Using supplemental oxygen is a mixed bag. It is wonderful because it gives us the oxygen we need to keep our body healthy and to stay alive. It is hard due to many reasons I shared in a previous column, including dealing with the tubing.
I’ve discovered a few tricks over the last 3½ years of using supplemental oxygen that make wrestling with the tubing a little easier. It’s my pleasure to share them with you.
I always love taking out a new roll of oxygen tubing. It is fresh and new, with no kinks … yet. The downside is that it is hard to get the coils out of the tubing, which makes it a tripping hazard. Here’s a trick I learned to make it stay flat.
- Take the tubing out of the plastic bag and put it in a mesh laundry bag (the kind you use to wash delicate items in your washer).
- Put the bag and 3-4 towels in your dryer, and set the heat at low.
- Run the dryer for 10 minutes and take out the laundry bag.
- Remove the tubing from the bag. It will be a little warm.
- Take the tubing and stretch it out. You can do this with another person or by yourself. Make sure you don’t let either end touch the floor, to avoid germs.
I made a video to show you how to do this. It works great. The tubing will lie flat on the ground, and no more tripping!
Most oxygen companies provide you with a solid plastic connector that joins your tubing to your cannula. This does the job, but it doesn’t help with the tubing getting easily tangled. Ask your oxygen provider if it has swivel connectors instead. If it doesn’t, you can buy them online. The kind I use is $5 for two. They help the tubing not get so tangled. I show you what they look like in the tubing video.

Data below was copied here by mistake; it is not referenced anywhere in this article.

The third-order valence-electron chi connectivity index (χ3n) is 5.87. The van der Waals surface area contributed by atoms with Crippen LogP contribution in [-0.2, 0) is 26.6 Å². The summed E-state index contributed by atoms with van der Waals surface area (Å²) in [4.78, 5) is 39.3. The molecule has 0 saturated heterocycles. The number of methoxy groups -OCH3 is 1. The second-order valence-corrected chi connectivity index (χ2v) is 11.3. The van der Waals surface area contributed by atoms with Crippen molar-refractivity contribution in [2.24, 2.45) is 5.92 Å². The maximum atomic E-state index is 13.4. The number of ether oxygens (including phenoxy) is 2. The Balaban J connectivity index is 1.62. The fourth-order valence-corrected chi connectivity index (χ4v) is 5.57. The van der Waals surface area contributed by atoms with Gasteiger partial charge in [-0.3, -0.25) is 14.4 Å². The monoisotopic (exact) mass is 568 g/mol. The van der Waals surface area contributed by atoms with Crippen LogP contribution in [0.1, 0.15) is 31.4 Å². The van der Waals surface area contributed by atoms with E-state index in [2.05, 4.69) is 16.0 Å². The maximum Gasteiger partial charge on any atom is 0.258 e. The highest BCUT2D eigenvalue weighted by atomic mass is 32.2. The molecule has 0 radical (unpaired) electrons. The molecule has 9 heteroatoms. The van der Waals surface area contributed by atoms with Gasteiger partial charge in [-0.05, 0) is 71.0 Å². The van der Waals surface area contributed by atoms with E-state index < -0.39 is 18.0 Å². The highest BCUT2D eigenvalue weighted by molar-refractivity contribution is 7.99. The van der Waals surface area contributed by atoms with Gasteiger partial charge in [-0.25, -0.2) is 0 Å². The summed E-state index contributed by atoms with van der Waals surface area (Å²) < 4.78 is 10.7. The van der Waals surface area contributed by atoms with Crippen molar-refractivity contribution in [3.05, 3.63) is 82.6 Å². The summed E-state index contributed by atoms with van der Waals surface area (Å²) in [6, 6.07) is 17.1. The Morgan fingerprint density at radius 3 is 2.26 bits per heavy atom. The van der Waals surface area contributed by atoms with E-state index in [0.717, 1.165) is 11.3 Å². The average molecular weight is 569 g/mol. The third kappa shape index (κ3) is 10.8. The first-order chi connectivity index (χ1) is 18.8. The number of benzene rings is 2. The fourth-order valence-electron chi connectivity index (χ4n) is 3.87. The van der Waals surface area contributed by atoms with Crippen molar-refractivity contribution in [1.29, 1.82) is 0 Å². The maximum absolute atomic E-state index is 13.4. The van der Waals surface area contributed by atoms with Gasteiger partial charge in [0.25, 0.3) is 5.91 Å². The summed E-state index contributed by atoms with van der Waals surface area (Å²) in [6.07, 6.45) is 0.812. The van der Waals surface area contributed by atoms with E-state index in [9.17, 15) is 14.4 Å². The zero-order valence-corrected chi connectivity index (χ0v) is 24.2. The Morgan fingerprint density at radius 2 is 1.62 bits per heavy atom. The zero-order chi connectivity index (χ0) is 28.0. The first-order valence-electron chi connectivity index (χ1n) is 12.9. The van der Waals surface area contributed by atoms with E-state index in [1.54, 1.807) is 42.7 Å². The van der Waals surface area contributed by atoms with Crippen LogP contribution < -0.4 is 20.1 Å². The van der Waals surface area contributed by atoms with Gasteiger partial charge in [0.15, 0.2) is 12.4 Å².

As your oxygen needs increase, you may need to connect two tanks or concentrators to give you the amount of oxygen you need. In the video, I show you how I hook two liquid oxygen tanks together to dispense 8 liters per minute of oxygen. Each of my tanks only delivers 6 LPM, so by hooking them together, I can go as high as 12 LPM. The connectors I use are $12 for five.
I hope these tips help to make using oxygen tubing a little easier.
I’d love to hear from you
What tips have helped you to make using supplemental oxygen a little easier? We have so much we can learn from one another.
Please leave a comment below, and share with those who could benefit via email or on social media. We’re in this together!
Note: Pulmonary Fibrosis News is strictly a news and information website about the disease. It does not provide medical advice, diagnosis, or treatment. This content is not intended to be a substitute for professional medical advice, diagnosis, or treatment. Always seek the advice of your physician or other qualified health provider with any questions you may have regarding a medical condition. Never disregard professional medical advice or delay in seeking it because of something you have read on this website. The opinions expressed in this column are not those of Pulmonary Fibrosis News or its parent company, BioNews Services, and are intended to spark discussion about issues pertaining to pulmonary fibrosis.
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